Saurashtra Chemicals then filed a consumer complaint before the NCDRC. National Insurance responded stating:
i. No claim could be paid since loss by spontaneous combustion was not covered.
ii. Since the factory had been closed for almost 6 months, the insurance cover ceased to operate. The policy stated that insurance would end if the building that had the insured property was unoccupied for more than 30 days.
iii. The claim was delayed by more than 30 days, which violated condition no. 6(i) of the policy’s general conditions.
The NCDRC did not accept the first and second reasons. However, it found the third reason valid. It dismissed the complaint on breach of condition No. 6(i) of the policy, since notice of the loss had not been submitted in writing within 15 days of the incident.
Saurashtra Chemicals filed an appeal in the SC. The SC noted that the rejection letter did not mention the delay as a reason for rejection. National Insurance first mentioned the delay in its reply before the NCDRC. Therefore, Saurashtra Chemicals’ appeal was allowed and the NCDRC order was set aside.
III. Unless the insured is duly informed, exclusionary clauses are not applicable

• New India Assurance Co. Ltd. v. Paresh Mohanlal Parmar

Mr. Parmar bought a burglary and housebreaking insurance policy for 5 June 2003 to 4 June 2004 from New India Assurance for Rs. 20 lakh. During this period, there was a theft in Mr. Parmar’s warehouse. This was reported to the police. New India Assurance was informed. Their surveyor visited and submitted his preliminary report. New India Assurance claimed there was no forced entry because a duplicate key had been used to open the warehouse. It rejected the claim.

Mr. Parmar’s complaint before the State Commission was dismissed. He then went to the NCDRC. It noted that the warehouse lock was found on the street and the culprit had been convicted under Section 454 IPC. Thus, it ruled that the warehouse had been forced open. It also found that New India Assurance had not made Mr. Parmar aware of relevant terms and conditions of the policy.

New India Assurance filed an appeal in the SC. Mr. Parmar argued that he had not been provided the policy’s terms and conditions. Thus, his claim could not be rejected. The SC could not find any evidence to the contrary. It noted that the insurer(s) had to prove that the insured was aware of the policy’s terms and conditions when the policy was issued. The SC thus supported the NCDRC order to pay the claim.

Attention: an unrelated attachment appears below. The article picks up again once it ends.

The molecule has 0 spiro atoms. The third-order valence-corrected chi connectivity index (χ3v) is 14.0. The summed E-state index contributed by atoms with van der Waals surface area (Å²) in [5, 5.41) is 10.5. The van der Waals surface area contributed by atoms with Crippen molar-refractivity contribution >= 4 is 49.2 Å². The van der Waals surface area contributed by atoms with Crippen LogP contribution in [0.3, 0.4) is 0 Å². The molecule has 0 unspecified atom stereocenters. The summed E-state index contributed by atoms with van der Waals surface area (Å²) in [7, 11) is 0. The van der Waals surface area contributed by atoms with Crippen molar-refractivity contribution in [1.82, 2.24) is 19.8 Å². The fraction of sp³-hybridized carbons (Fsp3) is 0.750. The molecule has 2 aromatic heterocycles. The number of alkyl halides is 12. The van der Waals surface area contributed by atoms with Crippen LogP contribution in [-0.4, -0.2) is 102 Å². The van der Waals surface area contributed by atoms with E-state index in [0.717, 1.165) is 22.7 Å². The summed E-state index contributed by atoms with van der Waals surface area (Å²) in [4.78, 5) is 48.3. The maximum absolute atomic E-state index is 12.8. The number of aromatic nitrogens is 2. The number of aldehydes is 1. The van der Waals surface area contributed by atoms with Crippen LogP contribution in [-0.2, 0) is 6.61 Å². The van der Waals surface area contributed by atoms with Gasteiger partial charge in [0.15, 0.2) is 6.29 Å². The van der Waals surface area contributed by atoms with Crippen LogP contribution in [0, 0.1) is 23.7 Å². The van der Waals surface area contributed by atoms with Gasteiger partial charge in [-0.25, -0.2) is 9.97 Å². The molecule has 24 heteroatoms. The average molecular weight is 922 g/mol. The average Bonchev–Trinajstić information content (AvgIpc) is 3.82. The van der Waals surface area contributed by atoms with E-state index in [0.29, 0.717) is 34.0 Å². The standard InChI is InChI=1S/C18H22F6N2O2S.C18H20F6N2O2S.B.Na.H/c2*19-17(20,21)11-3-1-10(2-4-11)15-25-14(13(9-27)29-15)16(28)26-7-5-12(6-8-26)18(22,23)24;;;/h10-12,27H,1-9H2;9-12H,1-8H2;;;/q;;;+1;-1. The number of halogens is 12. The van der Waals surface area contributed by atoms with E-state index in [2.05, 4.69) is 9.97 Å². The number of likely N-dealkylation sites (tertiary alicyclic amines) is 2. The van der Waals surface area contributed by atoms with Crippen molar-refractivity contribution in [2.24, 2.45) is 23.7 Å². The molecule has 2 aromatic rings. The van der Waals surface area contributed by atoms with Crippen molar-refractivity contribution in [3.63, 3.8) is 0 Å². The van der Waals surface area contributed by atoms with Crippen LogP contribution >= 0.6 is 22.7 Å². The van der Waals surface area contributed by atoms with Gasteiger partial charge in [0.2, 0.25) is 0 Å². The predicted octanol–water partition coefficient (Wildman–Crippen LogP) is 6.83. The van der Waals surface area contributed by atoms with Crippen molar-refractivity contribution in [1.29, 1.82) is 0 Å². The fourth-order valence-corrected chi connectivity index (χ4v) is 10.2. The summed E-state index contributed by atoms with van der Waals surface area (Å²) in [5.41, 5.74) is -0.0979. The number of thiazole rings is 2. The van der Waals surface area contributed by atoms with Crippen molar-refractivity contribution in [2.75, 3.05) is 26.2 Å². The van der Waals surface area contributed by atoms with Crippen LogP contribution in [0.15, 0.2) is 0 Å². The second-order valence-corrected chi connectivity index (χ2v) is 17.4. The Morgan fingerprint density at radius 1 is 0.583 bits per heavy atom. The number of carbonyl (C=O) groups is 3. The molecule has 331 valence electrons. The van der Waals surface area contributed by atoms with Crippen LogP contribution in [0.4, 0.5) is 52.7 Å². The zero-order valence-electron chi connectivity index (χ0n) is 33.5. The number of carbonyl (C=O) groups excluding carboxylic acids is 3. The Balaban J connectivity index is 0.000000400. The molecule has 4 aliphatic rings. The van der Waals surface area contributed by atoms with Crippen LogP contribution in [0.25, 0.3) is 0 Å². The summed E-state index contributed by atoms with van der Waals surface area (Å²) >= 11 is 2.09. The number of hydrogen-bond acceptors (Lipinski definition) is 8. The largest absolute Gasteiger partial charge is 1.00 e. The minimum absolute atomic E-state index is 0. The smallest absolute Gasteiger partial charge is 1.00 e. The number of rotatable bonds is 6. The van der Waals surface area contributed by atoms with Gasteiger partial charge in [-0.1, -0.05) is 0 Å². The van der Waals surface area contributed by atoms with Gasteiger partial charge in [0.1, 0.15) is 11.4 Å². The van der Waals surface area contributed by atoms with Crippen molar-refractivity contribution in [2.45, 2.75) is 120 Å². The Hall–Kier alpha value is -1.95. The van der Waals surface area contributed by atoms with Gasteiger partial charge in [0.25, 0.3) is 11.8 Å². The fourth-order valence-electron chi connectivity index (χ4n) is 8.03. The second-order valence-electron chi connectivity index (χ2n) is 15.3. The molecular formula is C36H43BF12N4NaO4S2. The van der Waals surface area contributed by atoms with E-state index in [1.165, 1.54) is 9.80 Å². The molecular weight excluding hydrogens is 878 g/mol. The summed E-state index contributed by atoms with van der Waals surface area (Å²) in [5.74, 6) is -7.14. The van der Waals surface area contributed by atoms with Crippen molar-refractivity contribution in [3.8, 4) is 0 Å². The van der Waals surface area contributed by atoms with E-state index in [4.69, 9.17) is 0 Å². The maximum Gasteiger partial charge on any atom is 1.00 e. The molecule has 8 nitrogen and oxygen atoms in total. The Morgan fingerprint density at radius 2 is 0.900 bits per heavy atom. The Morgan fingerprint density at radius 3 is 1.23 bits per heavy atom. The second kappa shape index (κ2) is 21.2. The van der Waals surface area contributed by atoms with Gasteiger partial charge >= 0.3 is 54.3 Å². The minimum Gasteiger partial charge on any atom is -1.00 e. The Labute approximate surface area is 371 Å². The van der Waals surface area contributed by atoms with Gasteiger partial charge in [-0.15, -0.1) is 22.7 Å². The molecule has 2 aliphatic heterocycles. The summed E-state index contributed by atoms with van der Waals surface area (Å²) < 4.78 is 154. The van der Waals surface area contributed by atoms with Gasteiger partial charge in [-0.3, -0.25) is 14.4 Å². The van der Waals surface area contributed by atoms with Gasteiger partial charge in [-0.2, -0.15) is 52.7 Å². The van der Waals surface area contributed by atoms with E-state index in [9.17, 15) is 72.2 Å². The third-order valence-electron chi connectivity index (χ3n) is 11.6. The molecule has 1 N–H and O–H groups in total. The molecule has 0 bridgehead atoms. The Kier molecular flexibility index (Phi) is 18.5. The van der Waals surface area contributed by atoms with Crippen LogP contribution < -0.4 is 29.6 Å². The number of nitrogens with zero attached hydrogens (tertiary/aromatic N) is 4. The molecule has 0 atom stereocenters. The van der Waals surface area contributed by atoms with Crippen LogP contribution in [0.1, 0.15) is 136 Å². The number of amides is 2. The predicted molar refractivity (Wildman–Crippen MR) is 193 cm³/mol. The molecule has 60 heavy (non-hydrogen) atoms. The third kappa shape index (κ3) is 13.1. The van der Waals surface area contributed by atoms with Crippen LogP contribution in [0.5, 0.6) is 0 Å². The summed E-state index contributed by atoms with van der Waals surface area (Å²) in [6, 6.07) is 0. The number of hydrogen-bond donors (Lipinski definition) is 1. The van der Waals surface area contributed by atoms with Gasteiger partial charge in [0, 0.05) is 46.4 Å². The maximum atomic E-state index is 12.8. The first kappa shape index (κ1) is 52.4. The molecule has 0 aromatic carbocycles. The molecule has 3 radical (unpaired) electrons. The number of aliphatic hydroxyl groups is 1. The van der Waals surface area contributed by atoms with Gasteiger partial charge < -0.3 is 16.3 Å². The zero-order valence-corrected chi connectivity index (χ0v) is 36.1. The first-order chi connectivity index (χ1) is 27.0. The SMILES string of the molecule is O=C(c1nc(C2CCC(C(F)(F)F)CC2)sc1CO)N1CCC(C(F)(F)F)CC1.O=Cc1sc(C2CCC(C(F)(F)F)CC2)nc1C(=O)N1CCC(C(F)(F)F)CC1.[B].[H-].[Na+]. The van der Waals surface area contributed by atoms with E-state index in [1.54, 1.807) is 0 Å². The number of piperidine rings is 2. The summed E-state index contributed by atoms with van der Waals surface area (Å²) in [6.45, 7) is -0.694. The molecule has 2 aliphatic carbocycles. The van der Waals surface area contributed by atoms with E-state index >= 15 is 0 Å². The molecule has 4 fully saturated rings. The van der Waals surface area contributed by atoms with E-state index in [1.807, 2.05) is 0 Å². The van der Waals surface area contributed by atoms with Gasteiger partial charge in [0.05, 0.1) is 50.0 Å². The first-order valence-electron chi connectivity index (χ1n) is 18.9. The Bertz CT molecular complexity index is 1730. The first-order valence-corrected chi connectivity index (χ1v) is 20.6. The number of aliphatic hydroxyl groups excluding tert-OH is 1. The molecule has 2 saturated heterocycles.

IV. Determining whether the insured is a regular employee and the use of the contra proferentum rule
• Sushilaben Indravadan Gandhi and Anr. v. New India Assurance Co Ltd and Ors.
A doctor travelling in a hospital vehicle died in an accident caused by the driver’s carelessness. The hospital’s arrangement was that New India Assurance would pay compensation for those not employed by the hospital. Employees were covered under the Workmen Compensation Act, 1923. The main issue in this case was whether the doctor was a hospital employee.
The SC first examined the hospital contract. Was it a “Contract for Service,” which suggests a relationship between equals on professional terms, or “Contract of Service,” which implies a master-servant relationship? The SC ruled that the doctor could not be treated as a regular hospital employee. His contract clearly showed that his services were provided as an independent professional. The SC thus applied the contra proferentum principle. This states that the exclusion clause must be read against the insurer. The SC thus allowed compensation of INR 37.6 lakh to the appellants.
The SC thus clarified the position on ambiguous policy, where the contra proferentem rule will be applied. In cases of ambiguity in policy wording, the ruling would be against the party that has prepared the contract; in most cases, this is the insurance company.
The SC also made it clear that doctors must be considered professionals. Their terms of service were different from those of general hospital employees.